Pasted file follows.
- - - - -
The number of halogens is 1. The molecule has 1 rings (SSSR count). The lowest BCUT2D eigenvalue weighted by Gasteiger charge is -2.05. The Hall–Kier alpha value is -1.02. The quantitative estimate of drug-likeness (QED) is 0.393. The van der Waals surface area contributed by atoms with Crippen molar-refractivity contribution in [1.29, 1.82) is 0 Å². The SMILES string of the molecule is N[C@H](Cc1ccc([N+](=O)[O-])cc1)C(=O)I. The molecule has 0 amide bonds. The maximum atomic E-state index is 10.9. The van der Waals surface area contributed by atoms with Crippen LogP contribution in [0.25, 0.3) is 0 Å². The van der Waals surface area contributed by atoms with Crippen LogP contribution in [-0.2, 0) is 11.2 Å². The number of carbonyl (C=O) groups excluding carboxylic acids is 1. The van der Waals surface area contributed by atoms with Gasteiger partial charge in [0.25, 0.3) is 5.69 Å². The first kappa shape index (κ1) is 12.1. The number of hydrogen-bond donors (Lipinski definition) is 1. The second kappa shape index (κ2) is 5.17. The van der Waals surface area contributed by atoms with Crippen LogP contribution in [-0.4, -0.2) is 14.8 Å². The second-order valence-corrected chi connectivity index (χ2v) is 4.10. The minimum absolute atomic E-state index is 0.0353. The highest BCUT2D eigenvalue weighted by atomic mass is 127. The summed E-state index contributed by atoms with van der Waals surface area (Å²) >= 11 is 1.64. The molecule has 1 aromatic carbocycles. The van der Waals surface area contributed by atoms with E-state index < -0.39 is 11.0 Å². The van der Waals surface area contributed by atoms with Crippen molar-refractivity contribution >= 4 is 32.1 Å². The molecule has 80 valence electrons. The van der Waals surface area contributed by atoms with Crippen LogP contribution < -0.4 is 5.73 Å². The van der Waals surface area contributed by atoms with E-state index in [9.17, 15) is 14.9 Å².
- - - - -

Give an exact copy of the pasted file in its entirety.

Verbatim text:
The number of halogens is 1. The molecule has 1 rings (SSSR count). The lowest BCUT2D eigenvalue weighted by Gasteiger charge is -2.05. The Hall–Kier alpha value is -1.02. The quantitative estimate of drug-likeness (QED) is 0.393. The van der Waals surface area contributed by atoms with Crippen molar-refractivity contribution in [1.29, 1.82) is 0 Å². The SMILES string of the molecule is N[C@H](Cc1ccc([N+](=O)[O-])cc1)C(=O)I. The molecule has 0 amide bonds. The maximum atomic E-state index is 10.9. The van der Waals surface area contributed by atoms with Crippen LogP contribution in [0.25, 0.3) is 0 Å². The van der Waals surface area contributed by atoms with Crippen LogP contribution in [-0.2, 0) is 11.2 Å². The number of carbonyl (C=O) groups excluding carboxylic acids is 1. The van der Waals surface area contributed by atoms with Gasteiger partial charge in [0.25, 0.3) is 5.69 Å². The first kappa shape index (κ1) is 12.1. The number of hydrogen-bond donors (Lipinski definition) is 1. The second kappa shape index (κ2) is 5.17. The van der Waals surface area contributed by atoms with Crippen LogP contribution in [-0.4, -0.2) is 14.8 Å². The second-order valence-corrected chi connectivity index (χ2v) is 4.10. The minimum absolute atomic E-state index is 0.0353. The highest BCUT2D eigenvalue weighted by atomic mass is 127. The summed E-state index contributed by atoms with van der Waals surface area (Å²) >= 11 is 1.64. The molecule has 1 aromatic carbocycles. The van der Waals surface area contributed by atoms with E-state index < -0.39 is 11.0 Å². The van der Waals surface area contributed by atoms with Crippen molar-refractivity contribution >= 4 is 32.1 Å². The molecule has 80 valence electrons. The van der Waals surface area contributed by atoms with Crippen LogP contribution < -0.4 is 5.73 Å². The van der Waals surface area contributed by atoms with E-state index in [9.17, 15) is 14.9 Å².